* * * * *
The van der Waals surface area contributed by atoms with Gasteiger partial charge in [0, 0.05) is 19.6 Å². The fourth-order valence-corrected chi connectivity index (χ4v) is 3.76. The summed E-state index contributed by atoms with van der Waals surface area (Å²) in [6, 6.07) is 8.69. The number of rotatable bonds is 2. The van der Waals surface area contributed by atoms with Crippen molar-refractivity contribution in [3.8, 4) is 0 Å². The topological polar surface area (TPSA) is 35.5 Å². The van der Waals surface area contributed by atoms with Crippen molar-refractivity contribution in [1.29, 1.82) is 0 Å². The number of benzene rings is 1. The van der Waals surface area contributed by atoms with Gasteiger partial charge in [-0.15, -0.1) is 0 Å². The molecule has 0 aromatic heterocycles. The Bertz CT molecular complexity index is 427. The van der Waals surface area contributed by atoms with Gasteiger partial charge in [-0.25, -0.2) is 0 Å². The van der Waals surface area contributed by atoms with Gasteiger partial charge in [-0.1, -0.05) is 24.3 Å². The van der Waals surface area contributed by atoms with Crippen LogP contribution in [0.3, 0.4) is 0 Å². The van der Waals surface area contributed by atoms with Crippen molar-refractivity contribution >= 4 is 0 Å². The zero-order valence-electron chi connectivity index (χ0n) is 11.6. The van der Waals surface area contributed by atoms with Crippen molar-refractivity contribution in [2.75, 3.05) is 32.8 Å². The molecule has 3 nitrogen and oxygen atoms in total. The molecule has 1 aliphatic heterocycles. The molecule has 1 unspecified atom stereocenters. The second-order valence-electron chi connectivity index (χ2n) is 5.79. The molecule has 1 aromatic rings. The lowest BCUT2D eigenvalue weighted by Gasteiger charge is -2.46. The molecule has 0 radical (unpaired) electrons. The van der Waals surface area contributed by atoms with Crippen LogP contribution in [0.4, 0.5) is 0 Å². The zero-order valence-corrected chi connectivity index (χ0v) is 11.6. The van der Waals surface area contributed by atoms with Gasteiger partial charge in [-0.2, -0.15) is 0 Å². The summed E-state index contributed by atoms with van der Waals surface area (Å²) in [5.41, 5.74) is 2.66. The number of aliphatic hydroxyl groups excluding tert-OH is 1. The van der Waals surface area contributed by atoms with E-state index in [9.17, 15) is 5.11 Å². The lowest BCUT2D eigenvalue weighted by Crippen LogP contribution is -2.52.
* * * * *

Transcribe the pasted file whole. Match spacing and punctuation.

The van der Waals surface area contributed by atoms with Gasteiger partial charge in [0, 0.05) is 19.6 Å². The fourth-order valence-corrected chi connectivity index (χ4v) is 3.76. The summed E-state index contributed by atoms with van der Waals surface area (Å²) in [6, 6.07) is 8.69. The number of rotatable bonds is 2. The van der Waals surface area contributed by atoms with Crippen molar-refractivity contribution in [3.8, 4) is 0 Å². The topological polar surface area (TPSA) is 35.5 Å². The van der Waals surface area contributed by atoms with Crippen molar-refractivity contribution in [1.29, 1.82) is 0 Å². The number of benzene rings is 1. The van der Waals surface area contributed by atoms with Gasteiger partial charge in [-0.15, -0.1) is 0 Å². The molecule has 0 aromatic heterocycles. The Bertz CT molecular complexity index is 427. The van der Waals surface area contributed by atoms with Gasteiger partial charge in [-0.25, -0.2) is 0 Å². The van der Waals surface area contributed by atoms with Gasteiger partial charge in [-0.1, -0.05) is 24.3 Å². The van der Waals surface area contributed by atoms with Crippen LogP contribution in [0.3, 0.4) is 0 Å². The van der Waals surface area contributed by atoms with Crippen molar-refractivity contribution >= 4 is 0 Å². The zero-order valence-electron chi connectivity index (χ0n) is 11.6. The van der Waals surface area contributed by atoms with Crippen molar-refractivity contribution in [2.75, 3.05) is 32.8 Å². The molecule has 3 nitrogen and oxygen atoms in total. The molecule has 1 aliphatic heterocycles. The molecule has 1 unspecified atom stereocenters. The second-order valence-electron chi connectivity index (χ2n) is 5.79. The molecule has 1 aromatic rings. The lowest BCUT2D eigenvalue weighted by Gasteiger charge is -2.46. The molecule has 0 radical (unpaired) electrons. The van der Waals surface area contributed by atoms with Crippen LogP contribution in [0.4, 0.5) is 0 Å². The zero-order valence-corrected chi connectivity index (χ0v) is 11.6. The van der Waals surface area contributed by atoms with Gasteiger partial charge in [-0.2, -0.15) is 0 Å². The summed E-state index contributed by atoms with van der Waals surface area (Å²) in [5.41, 5.74) is 2.66. The number of aliphatic hydroxyl groups excluding tert-OH is 1. The van der Waals surface area contributed by atoms with E-state index in [9.17, 15) is 5.11 Å². The lowest BCUT2D eigenvalue weighted by Crippen LogP contribution is -2.52.